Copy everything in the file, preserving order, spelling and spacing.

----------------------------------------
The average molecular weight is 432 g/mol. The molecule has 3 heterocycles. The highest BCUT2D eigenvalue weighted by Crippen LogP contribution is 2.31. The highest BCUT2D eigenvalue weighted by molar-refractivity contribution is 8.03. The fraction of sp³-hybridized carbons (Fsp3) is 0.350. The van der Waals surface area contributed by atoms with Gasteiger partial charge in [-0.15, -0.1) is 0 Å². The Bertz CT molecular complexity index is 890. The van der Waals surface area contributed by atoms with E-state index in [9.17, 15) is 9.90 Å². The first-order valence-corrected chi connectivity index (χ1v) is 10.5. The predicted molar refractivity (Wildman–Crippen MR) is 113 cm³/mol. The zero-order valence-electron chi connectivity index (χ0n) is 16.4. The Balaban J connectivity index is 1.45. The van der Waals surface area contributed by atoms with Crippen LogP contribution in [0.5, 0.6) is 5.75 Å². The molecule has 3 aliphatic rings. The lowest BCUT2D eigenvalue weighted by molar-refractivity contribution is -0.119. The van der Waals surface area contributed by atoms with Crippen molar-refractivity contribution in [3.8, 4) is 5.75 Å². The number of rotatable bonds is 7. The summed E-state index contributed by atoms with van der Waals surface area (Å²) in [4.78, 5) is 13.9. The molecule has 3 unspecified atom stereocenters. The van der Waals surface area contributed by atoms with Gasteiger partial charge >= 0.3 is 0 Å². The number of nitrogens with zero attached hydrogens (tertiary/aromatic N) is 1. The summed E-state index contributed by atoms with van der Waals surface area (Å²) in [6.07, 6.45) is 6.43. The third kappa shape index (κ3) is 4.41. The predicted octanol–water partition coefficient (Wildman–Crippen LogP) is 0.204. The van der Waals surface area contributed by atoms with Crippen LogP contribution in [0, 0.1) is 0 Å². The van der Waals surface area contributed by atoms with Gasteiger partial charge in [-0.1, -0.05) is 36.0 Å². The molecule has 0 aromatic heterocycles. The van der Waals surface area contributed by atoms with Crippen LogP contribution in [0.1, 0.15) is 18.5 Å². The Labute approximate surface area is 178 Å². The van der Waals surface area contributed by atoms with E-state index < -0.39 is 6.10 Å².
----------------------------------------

The average molecular weight is 432 g/mol. The molecule has 3 heterocycles. The highest BCUT2D eigenvalue weighted by Crippen LogP contribution is 2.31. The highest BCUT2D eigenvalue weighted by molar-refractivity contribution is 8.03. The fraction of sp³-hybridized carbons (Fsp3) is 0.350. The van der Waals surface area contributed by atoms with Gasteiger partial charge in [-0.15, -0.1) is 0 Å². The Bertz CT molecular complexity index is 890. The van der Waals surface area contributed by atoms with E-state index in [9.17, 15) is 9.90 Å². The first-order valence-corrected chi connectivity index (χ1v) is 10.5. The predicted molar refractivity (Wildman–Crippen MR) is 113 cm³/mol. The zero-order valence-electron chi connectivity index (χ0n) is 16.4. The Balaban J connectivity index is 1.45. The van der Waals surface area contributed by atoms with Crippen LogP contribution in [0.5, 0.6) is 5.75 Å². The molecule has 3 aliphatic rings. The lowest BCUT2D eigenvalue weighted by molar-refractivity contribution is -0.119. The van der Waals surface area contributed by atoms with Crippen molar-refractivity contribution in [3.8, 4) is 5.75 Å². The number of rotatable bonds is 7. The summed E-state index contributed by atoms with van der Waals surface area (Å²) in [4.78, 5) is 13.9. The molecule has 3 unspecified atom stereocenters. The van der Waals surface area contributed by atoms with Gasteiger partial charge >= 0.3 is 0 Å². The number of nitrogens with zero attached hydrogens (tertiary/aromatic N) is 1. The summed E-state index contributed by atoms with van der Waals surface area (Å²) in [6.07, 6.45) is 6.43. The third kappa shape index (κ3) is 4.41. The predicted octanol–water partition coefficient (Wildman–Crippen LogP) is 0.204. The van der Waals surface area contributed by atoms with Crippen LogP contribution in [0, 0.1) is 0 Å². The van der Waals surface area contributed by atoms with Gasteiger partial charge in [-0.1, -0.05) is 36.0 Å². The molecule has 0 aromatic heterocycles. The van der Waals surface area contributed by atoms with Crippen LogP contribution in [0.1, 0.15) is 18.5 Å². The Labute approximate surface area is 178 Å². The van der Waals surface area contributed by atoms with E-state index < -0.39 is 6.10 Å².